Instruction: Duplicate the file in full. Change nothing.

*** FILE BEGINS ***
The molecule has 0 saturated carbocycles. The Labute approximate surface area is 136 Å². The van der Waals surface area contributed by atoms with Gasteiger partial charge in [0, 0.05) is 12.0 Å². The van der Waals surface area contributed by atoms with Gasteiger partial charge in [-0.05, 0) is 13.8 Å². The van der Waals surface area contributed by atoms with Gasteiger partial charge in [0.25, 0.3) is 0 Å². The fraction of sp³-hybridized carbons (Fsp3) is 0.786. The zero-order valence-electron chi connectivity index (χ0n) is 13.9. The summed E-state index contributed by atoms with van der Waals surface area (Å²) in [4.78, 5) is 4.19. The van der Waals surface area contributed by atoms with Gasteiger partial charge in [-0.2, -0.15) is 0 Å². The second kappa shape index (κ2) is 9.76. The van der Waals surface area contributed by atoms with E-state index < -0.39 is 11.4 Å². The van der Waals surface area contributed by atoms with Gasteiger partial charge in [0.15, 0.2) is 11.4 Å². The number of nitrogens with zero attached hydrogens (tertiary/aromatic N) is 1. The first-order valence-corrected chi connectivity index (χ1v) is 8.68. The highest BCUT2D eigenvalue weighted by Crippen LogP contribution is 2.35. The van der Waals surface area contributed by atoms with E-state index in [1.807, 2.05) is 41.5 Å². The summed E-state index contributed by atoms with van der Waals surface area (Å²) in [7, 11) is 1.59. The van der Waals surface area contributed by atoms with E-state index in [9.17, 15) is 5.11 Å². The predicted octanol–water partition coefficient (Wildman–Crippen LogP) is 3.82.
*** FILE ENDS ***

The molecule has 0 saturated carbocycles. The Labute approximate surface area is 136 Å². The van der Waals surface area contributed by atoms with Gasteiger partial charge in [0, 0.05) is 12.0 Å². The van der Waals surface area contributed by atoms with Gasteiger partial charge in [-0.05, 0) is 13.8 Å². The van der Waals surface area contributed by atoms with Gasteiger partial charge in [0.25, 0.3) is 0 Å². The fraction of sp³-hybridized carbons (Fsp3) is 0.786. The zero-order valence-electron chi connectivity index (χ0n) is 13.9. The summed E-state index contributed by atoms with van der Waals surface area (Å²) in [4.78, 5) is 4.19. The van der Waals surface area contributed by atoms with Gasteiger partial charge in [-0.2, -0.15) is 0 Å². The second kappa shape index (κ2) is 9.76. The van der Waals surface area contributed by atoms with E-state index < -0.39 is 11.4 Å². The van der Waals surface area contributed by atoms with Gasteiger partial charge in [0.15, 0.2) is 11.4 Å². The number of nitrogens with zero attached hydrogens (tertiary/aromatic N) is 1. The first-order valence-corrected chi connectivity index (χ1v) is 8.68. The highest BCUT2D eigenvalue weighted by Crippen LogP contribution is 2.35. The van der Waals surface area contributed by atoms with E-state index in [1.807, 2.05) is 41.5 Å². The summed E-state index contributed by atoms with van der Waals surface area (Å²) in [7, 11) is 1.59. The van der Waals surface area contributed by atoms with E-state index in [9.17, 15) is 5.11 Å². The predicted octanol–water partition coefficient (Wildman–Crippen LogP) is 3.82.